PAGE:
Result: Continental Open All-Age Championship
Location: Greeville, Florida
Post Date: Feb 14, 2022
Submitted By: Andrew Campbell
Continental All-Age Championship. John Mathys and Judd Carlton with winner Notorious Dominator Heir, Tracy Swearingen with R-U Dunn's True Reign, Cathy Priddy, Lee Phillips, Kira Jenkins, Maria Bassham with Jacob McCormick, Brianna Ryan, Shawn Mathys, Diane Mathys, Judge Sean Derrig, Larron Copeland, Julie Livingston Ripley, Tracy Haines, Morgan Hooks, Todd Kellam, Claudia McNamee, Luke Eisenhart, Patty Ewer Sanderson, Garland Priddy, Chip Jenkins, Dan McCormick, Shannon Braden, Ken Mathys, Destiny Braden, Alex Jackson, reporter Andrew Campbell, John-Michael McCormick, Cecil Rester, William Smith, Morgan Hooks, Tommi Smith, Randy Floyd, Clay Sisson.[Photo by Chris Mathan]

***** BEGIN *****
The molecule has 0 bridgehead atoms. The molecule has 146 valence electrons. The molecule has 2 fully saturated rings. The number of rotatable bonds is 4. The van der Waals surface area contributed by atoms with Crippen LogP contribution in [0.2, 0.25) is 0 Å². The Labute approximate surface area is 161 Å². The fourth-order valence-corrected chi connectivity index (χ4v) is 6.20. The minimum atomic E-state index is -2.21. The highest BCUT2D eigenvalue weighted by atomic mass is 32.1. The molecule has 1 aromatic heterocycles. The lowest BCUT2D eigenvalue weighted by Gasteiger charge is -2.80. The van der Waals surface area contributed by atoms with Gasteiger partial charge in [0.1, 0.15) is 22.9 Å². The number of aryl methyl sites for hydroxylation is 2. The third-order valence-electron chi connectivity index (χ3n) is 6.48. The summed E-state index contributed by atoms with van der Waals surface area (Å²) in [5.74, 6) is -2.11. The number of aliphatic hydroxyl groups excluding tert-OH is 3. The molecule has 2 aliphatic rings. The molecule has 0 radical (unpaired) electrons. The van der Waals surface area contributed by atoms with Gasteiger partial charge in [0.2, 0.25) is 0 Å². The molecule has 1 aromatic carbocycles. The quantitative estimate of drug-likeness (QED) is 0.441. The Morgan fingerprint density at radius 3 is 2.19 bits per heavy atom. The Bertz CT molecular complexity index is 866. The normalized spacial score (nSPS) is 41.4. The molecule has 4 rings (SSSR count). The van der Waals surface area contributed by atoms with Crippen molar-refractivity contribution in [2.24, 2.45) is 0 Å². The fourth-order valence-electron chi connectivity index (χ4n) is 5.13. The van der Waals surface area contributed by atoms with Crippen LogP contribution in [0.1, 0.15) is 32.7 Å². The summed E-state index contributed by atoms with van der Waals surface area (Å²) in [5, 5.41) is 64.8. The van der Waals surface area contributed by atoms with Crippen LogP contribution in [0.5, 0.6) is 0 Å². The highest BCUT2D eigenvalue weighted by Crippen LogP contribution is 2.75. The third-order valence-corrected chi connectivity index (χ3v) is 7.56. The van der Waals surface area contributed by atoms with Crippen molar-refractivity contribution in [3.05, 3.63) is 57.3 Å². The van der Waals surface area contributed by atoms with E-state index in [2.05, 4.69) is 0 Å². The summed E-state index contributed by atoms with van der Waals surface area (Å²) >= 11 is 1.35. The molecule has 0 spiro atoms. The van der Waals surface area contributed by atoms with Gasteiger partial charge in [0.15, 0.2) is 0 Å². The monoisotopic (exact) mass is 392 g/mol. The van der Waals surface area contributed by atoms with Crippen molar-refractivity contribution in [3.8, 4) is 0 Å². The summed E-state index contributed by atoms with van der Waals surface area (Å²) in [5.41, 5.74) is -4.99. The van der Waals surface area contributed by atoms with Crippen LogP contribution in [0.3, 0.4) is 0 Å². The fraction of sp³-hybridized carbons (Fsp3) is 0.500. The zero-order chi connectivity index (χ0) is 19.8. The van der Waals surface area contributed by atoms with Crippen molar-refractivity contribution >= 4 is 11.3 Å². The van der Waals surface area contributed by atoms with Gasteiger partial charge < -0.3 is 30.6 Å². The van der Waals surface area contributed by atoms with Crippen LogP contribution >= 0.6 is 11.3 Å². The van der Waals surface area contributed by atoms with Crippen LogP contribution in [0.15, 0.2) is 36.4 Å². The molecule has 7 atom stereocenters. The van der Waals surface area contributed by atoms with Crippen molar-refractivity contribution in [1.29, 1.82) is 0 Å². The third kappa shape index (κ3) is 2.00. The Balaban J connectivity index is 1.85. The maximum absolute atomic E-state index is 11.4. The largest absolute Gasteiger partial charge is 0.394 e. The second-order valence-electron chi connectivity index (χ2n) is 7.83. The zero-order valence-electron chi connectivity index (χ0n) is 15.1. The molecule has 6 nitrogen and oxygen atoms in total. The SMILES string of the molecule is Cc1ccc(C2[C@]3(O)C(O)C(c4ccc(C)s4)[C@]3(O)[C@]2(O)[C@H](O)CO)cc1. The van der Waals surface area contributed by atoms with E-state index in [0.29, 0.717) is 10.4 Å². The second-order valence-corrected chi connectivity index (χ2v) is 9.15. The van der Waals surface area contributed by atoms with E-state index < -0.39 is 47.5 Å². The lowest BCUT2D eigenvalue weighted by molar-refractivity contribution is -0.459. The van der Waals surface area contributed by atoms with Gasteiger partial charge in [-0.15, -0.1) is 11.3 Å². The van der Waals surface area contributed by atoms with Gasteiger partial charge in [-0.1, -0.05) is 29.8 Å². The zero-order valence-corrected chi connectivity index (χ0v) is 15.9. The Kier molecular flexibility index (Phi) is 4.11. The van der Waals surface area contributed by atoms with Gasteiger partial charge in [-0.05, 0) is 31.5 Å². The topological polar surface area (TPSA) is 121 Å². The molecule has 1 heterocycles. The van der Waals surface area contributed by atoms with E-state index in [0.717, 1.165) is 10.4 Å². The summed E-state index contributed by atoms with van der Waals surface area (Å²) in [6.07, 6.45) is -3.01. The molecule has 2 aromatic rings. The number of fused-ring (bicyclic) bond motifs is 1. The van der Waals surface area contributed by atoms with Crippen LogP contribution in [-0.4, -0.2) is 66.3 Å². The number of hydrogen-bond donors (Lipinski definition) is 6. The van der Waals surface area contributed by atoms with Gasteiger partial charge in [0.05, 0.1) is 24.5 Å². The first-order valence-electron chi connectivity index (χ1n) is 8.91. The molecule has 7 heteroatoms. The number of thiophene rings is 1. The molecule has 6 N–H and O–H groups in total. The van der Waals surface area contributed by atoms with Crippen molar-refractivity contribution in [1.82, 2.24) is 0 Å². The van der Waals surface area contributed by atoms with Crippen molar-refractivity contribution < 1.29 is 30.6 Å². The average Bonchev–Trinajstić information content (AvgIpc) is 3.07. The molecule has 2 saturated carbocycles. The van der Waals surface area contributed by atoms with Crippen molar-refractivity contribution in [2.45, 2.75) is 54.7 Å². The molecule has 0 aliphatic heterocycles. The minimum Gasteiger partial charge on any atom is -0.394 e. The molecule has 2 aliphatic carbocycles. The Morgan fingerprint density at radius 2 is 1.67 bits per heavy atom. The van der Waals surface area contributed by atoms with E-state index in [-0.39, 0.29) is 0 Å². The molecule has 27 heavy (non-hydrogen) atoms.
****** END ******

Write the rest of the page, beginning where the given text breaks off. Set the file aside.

GREENVILLE, FLA. -- For its 127th running, the Continental saw a smaller-than-usual field of 23 pointers and three setters, from which the well-known judges, Sean Derrig and Garland Priddy, selected Notorious Dominator's Heir, an almost-four-year-old white and liver pointer bred by Chris Mathan, owned and handled by John Mathys as champion, with Dunn's True Reign, an almost-five-year-old white and orange pointer bred by Will Dunn, owned by Claudia MacNamee and Norris Sims, and handled by Luke Eisenhart as runner-up.